Hundreds of women demanding protection from Mexico City's police force took to the streets Friday after a number of high-profile sexual assault cases involving serving officers.
To shouts of "I do believe you!" and "My friends protect me, you don't," the initially peaceful rally ended with some participants lighting a fire on the second floor of a police building and vandalizing a bus station.
The protesters also sprayed graffiti on the capital's Independence Monument, adorning the base of the stone edifice with the slogan "damned pigs!"
Two reports of attacks on women this month have sparked outrage and bitter recriminations against the city's police force, with protesters mobilizing on social media through the hashtag #NoMeCuidanMeViolan, or "They don't protect me, they rape me."
A 17-year-old girl said four police officers assaulted her in a patrol car in the city's north.
An officer was accused of assaulting a 16-year-old in a museum just days later.
"I worry young women cannot go to school or return from a quiet party because someone will rape them, just because they can," said Melissa Ortiz, who attended the march.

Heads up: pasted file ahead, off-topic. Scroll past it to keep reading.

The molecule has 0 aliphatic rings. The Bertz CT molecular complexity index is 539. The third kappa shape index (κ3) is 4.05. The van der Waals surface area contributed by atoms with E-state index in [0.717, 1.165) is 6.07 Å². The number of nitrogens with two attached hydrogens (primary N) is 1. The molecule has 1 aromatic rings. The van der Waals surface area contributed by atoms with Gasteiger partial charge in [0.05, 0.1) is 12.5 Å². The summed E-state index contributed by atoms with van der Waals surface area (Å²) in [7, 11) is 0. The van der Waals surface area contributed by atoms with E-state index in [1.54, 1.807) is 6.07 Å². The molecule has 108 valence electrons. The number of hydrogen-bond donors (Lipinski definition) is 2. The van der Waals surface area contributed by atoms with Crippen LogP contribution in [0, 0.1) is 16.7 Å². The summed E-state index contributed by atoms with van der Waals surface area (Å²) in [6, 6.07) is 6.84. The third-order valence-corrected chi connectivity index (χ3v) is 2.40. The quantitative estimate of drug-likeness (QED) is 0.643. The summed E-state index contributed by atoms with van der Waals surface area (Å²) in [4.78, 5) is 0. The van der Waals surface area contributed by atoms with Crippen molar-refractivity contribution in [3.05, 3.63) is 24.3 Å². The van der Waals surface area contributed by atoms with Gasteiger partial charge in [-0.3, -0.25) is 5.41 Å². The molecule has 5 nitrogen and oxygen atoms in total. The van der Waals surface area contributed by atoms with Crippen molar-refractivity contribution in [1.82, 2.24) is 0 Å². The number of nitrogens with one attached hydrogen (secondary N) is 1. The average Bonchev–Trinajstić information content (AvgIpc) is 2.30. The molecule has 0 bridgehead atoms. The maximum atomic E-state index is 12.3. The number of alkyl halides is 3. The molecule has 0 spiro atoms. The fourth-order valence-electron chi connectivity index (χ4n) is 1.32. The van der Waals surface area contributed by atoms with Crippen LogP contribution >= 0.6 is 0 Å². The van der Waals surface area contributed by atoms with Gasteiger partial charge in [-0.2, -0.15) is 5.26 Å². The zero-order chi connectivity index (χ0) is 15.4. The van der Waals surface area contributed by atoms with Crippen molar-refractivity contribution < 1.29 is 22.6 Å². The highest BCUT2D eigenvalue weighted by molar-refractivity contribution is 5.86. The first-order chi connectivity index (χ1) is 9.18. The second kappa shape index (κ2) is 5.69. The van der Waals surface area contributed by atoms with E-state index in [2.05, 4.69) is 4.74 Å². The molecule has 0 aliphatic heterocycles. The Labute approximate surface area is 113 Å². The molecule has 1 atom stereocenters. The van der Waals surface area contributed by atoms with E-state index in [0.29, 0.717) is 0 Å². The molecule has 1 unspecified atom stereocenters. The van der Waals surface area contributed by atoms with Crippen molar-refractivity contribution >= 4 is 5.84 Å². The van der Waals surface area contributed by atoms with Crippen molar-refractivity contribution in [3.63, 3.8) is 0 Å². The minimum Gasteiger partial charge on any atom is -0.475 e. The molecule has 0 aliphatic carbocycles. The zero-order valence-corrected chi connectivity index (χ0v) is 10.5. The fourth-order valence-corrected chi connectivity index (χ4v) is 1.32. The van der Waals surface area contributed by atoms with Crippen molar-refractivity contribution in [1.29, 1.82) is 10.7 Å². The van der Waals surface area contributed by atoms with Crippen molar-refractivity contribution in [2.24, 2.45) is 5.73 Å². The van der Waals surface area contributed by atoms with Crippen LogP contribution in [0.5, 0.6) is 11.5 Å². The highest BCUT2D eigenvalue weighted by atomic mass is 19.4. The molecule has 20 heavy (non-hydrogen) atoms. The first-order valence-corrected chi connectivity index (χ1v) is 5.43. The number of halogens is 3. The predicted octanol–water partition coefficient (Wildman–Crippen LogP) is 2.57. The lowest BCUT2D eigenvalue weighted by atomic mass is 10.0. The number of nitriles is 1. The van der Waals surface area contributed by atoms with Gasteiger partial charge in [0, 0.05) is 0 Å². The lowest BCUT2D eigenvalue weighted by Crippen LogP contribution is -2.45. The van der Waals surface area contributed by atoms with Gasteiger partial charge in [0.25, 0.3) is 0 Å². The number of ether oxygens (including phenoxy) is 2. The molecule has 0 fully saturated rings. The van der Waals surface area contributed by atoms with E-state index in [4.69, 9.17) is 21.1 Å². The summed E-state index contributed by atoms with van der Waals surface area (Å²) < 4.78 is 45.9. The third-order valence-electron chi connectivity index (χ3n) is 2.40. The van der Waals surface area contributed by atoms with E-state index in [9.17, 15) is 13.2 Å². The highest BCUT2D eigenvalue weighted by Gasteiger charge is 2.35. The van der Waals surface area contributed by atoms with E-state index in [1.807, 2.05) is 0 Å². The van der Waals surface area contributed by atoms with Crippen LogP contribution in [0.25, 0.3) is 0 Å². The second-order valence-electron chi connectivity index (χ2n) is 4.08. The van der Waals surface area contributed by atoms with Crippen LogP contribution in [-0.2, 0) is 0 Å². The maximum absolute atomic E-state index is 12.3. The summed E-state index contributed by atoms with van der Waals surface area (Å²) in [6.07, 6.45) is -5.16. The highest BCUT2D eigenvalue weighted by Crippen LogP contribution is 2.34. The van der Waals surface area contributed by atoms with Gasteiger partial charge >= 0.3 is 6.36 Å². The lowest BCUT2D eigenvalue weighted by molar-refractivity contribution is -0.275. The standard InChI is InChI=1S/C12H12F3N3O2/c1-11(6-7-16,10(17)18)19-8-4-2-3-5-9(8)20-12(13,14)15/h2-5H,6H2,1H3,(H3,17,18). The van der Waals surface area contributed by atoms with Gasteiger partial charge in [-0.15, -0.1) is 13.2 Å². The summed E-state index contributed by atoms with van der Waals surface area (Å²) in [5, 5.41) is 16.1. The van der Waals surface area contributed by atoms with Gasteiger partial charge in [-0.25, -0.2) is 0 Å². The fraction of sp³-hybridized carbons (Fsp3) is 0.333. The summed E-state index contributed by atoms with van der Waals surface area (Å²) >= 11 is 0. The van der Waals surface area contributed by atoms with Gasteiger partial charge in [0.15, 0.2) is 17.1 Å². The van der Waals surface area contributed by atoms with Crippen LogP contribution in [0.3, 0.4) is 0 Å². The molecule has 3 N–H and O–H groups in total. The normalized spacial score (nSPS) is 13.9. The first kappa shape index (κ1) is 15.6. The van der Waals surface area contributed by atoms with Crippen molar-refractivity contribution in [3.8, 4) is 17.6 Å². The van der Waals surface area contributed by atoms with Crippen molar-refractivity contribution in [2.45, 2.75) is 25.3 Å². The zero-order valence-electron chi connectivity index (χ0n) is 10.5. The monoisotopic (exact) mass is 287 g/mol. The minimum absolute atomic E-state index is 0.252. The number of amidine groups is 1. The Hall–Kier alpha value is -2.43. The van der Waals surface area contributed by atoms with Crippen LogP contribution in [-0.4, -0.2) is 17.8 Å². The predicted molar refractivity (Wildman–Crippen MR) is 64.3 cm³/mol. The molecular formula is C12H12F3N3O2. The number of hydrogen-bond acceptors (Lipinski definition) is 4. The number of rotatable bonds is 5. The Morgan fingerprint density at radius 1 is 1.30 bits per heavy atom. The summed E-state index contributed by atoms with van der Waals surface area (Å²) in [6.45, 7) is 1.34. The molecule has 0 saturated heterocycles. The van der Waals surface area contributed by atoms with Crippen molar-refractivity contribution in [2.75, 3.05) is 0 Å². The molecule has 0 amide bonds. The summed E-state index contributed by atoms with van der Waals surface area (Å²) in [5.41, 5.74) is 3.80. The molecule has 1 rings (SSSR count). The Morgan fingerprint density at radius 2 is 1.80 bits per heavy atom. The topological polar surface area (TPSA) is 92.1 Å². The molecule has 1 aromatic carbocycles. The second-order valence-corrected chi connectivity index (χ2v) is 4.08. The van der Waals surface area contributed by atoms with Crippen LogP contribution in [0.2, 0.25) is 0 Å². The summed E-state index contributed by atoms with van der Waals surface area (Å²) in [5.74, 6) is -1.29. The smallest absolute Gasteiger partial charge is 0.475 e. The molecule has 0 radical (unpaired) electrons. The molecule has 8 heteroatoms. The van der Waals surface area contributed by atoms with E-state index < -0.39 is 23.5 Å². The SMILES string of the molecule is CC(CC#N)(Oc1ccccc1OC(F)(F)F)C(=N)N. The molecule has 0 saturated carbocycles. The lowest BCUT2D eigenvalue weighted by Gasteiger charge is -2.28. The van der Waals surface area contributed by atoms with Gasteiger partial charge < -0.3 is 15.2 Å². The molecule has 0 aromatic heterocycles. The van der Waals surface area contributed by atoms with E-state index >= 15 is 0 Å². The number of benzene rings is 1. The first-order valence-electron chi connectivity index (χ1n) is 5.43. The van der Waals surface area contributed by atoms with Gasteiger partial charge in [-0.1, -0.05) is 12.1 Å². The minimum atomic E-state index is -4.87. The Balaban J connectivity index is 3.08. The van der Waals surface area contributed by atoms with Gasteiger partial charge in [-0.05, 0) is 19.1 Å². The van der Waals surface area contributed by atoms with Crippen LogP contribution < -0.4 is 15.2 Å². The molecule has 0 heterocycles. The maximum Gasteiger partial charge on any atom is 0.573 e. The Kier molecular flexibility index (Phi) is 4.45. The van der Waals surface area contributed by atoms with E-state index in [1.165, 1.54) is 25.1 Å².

The 40-year-old said there were few protections for women, especially when the men accused were the authorities "that should be protecting us."
The city has suspended six police officers as part of the investigation into the 17-year-old's alleged assault, but no arrests have been made. The prosecution has also said there were inconsistencies with the teenager's account of the incident.
A man was arrested last week in connection with the alleged attack on the 16-year-old.
Violence against women, in the form of femicide, abuse, harassment and sexual assaults, has intensified in the country in recent years. According to the United Nations, an average of nine women are murdered daily in Mexico.